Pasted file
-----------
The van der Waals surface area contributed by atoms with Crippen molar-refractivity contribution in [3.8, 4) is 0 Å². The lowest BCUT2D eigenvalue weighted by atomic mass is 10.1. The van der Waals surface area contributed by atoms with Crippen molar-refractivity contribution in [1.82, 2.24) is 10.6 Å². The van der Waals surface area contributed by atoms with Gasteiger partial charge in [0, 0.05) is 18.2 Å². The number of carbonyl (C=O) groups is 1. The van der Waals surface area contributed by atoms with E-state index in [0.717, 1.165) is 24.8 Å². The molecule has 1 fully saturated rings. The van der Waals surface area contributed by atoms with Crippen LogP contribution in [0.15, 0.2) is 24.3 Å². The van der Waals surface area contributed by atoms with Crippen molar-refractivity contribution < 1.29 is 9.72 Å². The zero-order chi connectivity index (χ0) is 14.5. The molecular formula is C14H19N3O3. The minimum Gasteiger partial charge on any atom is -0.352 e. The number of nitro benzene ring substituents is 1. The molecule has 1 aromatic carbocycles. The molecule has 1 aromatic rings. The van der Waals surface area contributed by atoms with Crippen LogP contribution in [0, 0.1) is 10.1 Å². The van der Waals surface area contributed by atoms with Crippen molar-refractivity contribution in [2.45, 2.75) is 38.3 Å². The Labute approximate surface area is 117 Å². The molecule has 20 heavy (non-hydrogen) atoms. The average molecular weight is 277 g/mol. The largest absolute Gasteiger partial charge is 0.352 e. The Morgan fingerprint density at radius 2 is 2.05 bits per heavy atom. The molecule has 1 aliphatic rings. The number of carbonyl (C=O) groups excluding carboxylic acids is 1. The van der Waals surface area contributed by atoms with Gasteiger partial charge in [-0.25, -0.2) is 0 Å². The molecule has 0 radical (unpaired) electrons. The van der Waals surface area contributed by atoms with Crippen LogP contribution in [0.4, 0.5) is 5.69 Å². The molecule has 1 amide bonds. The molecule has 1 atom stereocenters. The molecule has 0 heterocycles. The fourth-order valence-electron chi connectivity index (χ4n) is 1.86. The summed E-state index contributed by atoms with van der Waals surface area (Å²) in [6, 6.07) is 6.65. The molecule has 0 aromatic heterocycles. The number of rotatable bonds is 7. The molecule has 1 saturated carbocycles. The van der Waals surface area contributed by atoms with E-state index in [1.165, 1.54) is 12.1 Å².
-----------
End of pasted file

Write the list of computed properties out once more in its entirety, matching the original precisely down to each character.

The van der Waals surface area contributed by atoms with Crippen molar-refractivity contribution in [3.8, 4) is 0 Å². The lowest BCUT2D eigenvalue weighted by atomic mass is 10.1. The van der Waals surface area contributed by atoms with Crippen molar-refractivity contribution in [1.82, 2.24) is 10.6 Å². The van der Waals surface area contributed by atoms with Gasteiger partial charge in [0, 0.05) is 18.2 Å². The number of carbonyl (C=O) groups is 1. The van der Waals surface area contributed by atoms with E-state index in [0.717, 1.165) is 24.8 Å². The molecule has 1 fully saturated rings. The van der Waals surface area contributed by atoms with Crippen LogP contribution in [0.15, 0.2) is 24.3 Å². The van der Waals surface area contributed by atoms with Crippen molar-refractivity contribution < 1.29 is 9.72 Å². The zero-order chi connectivity index (χ0) is 14.5. The molecular formula is C14H19N3O3. The minimum Gasteiger partial charge on any atom is -0.352 e. The number of nitro benzene ring substituents is 1. The molecule has 1 aromatic carbocycles. The molecule has 1 aromatic rings. The van der Waals surface area contributed by atoms with Crippen LogP contribution in [0, 0.1) is 10.1 Å². The van der Waals surface area contributed by atoms with Crippen molar-refractivity contribution in [2.45, 2.75) is 38.3 Å². The Labute approximate surface area is 117 Å². The molecule has 20 heavy (non-hydrogen) atoms. The average molecular weight is 277 g/mol. The largest absolute Gasteiger partial charge is 0.352 e. The Morgan fingerprint density at radius 2 is 2.05 bits per heavy atom. The molecule has 1 aliphatic rings. The number of carbonyl (C=O) groups excluding carboxylic acids is 1. The van der Waals surface area contributed by atoms with Gasteiger partial charge in [-0.25, -0.2) is 0 Å². The molecule has 0 radical (unpaired) electrons. The van der Waals surface area contributed by atoms with Crippen LogP contribution in [0.4, 0.5) is 5.69 Å². The molecule has 1 amide bonds. The molecule has 1 atom stereocenters. The molecule has 0 heterocycles. The fourth-order valence-electron chi connectivity index (χ4n) is 1.86. The summed E-state index contributed by atoms with van der Waals surface area (Å²) in [6, 6.07) is 6.65. The molecule has 0 aromatic heterocycles. The number of rotatable bonds is 7. The molecule has 1 saturated carbocycles. The van der Waals surface area contributed by atoms with E-state index in [1.165, 1.54) is 12.1 Å².